You open your garage doors to start your garage cleanup project and immediately feel a sense of dread at the daunting task ahead.
As you stare at the stacks of clutter that have accumulated over the years, you wonder where to even start.
24% of homeowners who are embarrassed to even open their garage doors, according to an Impulse Research survey. If you’re in this group, we have some tips that can help!
Get rid of these 9 things during your garage cleanup
When you’re worried about what the neighbors will think about your clutter-filled garage, that’s a sure sign it’s time to take some drastic cleanup action.
Keeping useless clutter at the expense of being able to park inside your garage doesn’t make any sense.
A garage cleanup can be a big undertaking but is well worth it to reclaim your garage space once again to be used more meaningfully for parking and efficient storage.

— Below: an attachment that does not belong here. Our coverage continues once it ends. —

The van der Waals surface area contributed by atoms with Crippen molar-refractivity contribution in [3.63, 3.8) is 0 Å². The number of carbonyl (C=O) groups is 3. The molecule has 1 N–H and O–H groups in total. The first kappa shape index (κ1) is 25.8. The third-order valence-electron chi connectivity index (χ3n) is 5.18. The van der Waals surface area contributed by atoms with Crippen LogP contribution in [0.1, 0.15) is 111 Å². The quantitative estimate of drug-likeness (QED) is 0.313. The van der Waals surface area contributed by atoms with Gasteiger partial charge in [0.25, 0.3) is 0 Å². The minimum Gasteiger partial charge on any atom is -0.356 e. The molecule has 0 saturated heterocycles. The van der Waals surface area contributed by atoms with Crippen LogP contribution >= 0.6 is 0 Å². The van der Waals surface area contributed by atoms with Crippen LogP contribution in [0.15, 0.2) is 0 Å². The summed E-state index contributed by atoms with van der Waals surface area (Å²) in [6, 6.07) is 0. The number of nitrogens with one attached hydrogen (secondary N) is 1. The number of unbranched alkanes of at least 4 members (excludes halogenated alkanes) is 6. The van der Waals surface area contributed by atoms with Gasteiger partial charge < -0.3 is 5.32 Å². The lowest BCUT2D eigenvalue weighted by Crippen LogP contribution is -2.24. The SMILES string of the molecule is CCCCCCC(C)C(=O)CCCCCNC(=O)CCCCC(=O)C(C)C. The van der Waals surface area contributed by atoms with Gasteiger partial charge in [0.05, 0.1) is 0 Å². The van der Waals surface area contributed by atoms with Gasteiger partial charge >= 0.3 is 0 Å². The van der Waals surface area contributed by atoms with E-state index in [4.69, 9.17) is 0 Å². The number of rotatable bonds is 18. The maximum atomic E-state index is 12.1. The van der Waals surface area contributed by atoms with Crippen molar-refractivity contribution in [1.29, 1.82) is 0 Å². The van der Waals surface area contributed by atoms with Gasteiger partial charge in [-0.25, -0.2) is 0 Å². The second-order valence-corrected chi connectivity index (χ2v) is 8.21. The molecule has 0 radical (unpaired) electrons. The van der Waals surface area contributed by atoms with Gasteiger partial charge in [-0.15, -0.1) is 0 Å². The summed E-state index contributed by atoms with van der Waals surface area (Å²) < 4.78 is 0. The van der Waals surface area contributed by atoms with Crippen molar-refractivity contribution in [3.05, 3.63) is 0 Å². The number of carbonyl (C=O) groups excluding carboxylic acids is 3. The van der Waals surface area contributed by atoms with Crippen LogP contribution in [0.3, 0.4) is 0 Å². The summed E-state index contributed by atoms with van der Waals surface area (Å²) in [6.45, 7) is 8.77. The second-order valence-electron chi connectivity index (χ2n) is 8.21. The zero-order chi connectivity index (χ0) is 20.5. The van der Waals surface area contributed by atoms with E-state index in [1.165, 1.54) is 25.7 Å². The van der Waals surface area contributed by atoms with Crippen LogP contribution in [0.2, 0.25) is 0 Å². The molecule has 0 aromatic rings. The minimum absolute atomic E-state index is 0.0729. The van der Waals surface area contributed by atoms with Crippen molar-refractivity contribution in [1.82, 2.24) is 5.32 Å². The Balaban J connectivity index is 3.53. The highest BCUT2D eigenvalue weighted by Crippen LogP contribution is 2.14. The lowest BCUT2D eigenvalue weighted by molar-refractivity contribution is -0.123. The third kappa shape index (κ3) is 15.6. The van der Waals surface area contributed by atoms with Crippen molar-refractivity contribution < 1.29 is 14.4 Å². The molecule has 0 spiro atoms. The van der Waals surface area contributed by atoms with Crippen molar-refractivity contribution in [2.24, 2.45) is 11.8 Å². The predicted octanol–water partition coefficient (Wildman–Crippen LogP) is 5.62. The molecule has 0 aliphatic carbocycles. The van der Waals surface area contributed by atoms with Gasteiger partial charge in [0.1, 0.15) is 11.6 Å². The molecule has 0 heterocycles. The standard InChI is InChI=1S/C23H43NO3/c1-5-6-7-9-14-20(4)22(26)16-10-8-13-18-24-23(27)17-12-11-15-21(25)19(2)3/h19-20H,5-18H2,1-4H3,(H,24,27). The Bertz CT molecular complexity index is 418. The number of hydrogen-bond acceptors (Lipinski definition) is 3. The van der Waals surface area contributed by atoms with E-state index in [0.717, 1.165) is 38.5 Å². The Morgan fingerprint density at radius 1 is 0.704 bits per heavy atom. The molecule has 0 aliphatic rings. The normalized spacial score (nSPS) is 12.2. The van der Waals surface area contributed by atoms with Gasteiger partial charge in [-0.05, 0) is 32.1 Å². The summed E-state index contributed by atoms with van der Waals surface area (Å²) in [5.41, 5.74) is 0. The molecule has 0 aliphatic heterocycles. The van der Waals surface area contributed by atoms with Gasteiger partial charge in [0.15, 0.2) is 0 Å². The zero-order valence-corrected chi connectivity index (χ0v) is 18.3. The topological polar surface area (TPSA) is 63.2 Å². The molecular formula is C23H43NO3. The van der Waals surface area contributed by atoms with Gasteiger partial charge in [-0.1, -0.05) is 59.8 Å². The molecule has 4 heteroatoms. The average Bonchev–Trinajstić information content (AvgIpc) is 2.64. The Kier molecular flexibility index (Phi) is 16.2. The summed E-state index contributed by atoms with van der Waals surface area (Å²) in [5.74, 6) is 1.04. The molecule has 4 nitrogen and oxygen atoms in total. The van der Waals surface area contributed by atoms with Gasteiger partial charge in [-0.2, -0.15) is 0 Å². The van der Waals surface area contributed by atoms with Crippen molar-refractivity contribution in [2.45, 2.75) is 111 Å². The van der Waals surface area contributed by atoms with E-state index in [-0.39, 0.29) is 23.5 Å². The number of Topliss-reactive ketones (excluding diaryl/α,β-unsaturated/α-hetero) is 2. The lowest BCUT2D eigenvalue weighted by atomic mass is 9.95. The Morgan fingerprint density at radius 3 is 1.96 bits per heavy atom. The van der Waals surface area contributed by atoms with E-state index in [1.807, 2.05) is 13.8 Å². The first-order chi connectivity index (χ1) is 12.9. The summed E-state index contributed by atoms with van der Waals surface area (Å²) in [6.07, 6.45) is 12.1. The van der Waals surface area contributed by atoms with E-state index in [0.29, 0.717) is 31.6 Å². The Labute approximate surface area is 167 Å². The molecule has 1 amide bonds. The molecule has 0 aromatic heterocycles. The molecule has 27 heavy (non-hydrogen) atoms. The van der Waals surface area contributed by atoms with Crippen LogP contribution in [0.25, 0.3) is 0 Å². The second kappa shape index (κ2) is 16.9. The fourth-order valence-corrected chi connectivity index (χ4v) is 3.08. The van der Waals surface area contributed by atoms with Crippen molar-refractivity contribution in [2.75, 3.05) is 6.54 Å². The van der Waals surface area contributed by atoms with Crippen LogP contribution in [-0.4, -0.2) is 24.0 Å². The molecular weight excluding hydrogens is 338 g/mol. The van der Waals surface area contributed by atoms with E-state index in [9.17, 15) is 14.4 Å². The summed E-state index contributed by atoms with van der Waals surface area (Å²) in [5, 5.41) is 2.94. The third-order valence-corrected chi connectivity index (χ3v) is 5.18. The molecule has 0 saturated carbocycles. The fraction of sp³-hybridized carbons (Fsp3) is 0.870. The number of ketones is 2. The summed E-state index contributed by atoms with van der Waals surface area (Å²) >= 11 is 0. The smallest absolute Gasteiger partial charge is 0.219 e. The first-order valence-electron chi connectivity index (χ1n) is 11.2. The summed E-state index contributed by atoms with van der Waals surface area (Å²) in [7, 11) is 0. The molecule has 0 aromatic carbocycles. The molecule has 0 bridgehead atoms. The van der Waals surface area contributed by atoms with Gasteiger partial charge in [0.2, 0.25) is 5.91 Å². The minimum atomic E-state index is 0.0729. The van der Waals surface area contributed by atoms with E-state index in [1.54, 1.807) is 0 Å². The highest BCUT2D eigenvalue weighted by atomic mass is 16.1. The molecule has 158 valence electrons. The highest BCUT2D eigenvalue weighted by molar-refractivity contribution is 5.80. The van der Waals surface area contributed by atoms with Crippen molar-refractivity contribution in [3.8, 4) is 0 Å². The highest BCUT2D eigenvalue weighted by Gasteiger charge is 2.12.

Start your garage cleanup by getting rid of these nine common items that are responsible for much of the clutter found in garages.
1. Old sports and fitness equipment
At one point or another, you or someone else in your family went on a health kick that involved buying some fitness equipment.
Maybe that enthusiasm has faded or perhaps it belonged to one of your kids who has moved out. The bottom line is that the equipment is just sitting unused in your garage, taking up valuable space that a vehicle could be parked in.
Whether it’s an old weightlifting bench and set of weights, an ancient NordicTrack machine from the 70s, a rusty exercise bike, or a broken treadmill, get rid of them.